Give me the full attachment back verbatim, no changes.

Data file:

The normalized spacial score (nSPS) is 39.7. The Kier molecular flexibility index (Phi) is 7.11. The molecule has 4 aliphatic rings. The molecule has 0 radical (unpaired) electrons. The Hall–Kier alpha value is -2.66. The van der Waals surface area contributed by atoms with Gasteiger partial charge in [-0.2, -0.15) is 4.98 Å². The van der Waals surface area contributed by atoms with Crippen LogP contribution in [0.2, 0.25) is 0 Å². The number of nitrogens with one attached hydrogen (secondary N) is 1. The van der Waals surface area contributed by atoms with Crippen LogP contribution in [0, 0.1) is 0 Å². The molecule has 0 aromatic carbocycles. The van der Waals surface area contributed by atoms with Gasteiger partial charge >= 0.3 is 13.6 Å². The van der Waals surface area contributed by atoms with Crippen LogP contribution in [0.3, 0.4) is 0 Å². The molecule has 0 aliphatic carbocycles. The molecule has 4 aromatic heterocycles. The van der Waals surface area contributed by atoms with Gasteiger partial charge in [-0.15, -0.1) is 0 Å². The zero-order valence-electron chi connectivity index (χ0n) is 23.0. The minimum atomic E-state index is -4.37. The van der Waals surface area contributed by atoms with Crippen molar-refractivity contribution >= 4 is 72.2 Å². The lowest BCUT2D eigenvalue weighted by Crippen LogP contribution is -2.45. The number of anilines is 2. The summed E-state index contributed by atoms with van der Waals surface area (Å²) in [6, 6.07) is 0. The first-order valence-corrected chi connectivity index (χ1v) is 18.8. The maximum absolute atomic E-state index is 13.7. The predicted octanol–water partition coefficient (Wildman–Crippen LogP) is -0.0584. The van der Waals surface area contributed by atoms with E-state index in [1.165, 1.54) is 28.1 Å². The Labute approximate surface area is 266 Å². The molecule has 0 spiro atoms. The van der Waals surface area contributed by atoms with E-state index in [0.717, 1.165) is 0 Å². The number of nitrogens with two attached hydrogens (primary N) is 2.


The normalized spacial score (nSPS) is 39.7. The Kier molecular flexibility index (Phi) is 7.11. The molecule has 4 aliphatic rings. The molecule has 0 radical (unpaired) electrons. The Hall–Kier alpha value is -2.66. The van der Waals surface area contributed by atoms with Gasteiger partial charge in [-0.2, -0.15) is 4.98 Å². The van der Waals surface area contributed by atoms with Crippen LogP contribution in [0.2, 0.25) is 0 Å². The number of nitrogens with one attached hydrogen (secondary N) is 1. The van der Waals surface area contributed by atoms with Crippen LogP contribution in [0, 0.1) is 0 Å². The molecule has 0 aromatic carbocycles. The van der Waals surface area contributed by atoms with Gasteiger partial charge >= 0.3 is 13.6 Å². The van der Waals surface area contributed by atoms with Crippen LogP contribution in [0.3, 0.4) is 0 Å². The molecule has 0 aliphatic carbocycles. The molecule has 4 aromatic heterocycles. The van der Waals surface area contributed by atoms with Gasteiger partial charge in [-0.15, -0.1) is 0 Å². The zero-order valence-electron chi connectivity index (χ0n) is 23.0. The minimum atomic E-state index is -4.37. The van der Waals surface area contributed by atoms with Crippen molar-refractivity contribution >= 4 is 72.2 Å². The lowest BCUT2D eigenvalue weighted by Crippen LogP contribution is -2.45. The number of anilines is 2. The summed E-state index contributed by atoms with van der Waals surface area (Å²) in [6, 6.07) is 0. The first-order valence-corrected chi connectivity index (χ1v) is 18.8. The maximum absolute atomic E-state index is 13.7. The predicted octanol–water partition coefficient (Wildman–Crippen LogP) is -0.0584. The van der Waals surface area contributed by atoms with E-state index in [1.165, 1.54) is 28.1 Å². The Labute approximate surface area is 266 Å². The molecule has 0 spiro atoms. The van der Waals surface area contributed by atoms with E-state index in [0.717, 1.165) is 0 Å². The number of nitrogens with two attached hydrogens (primary N) is 2.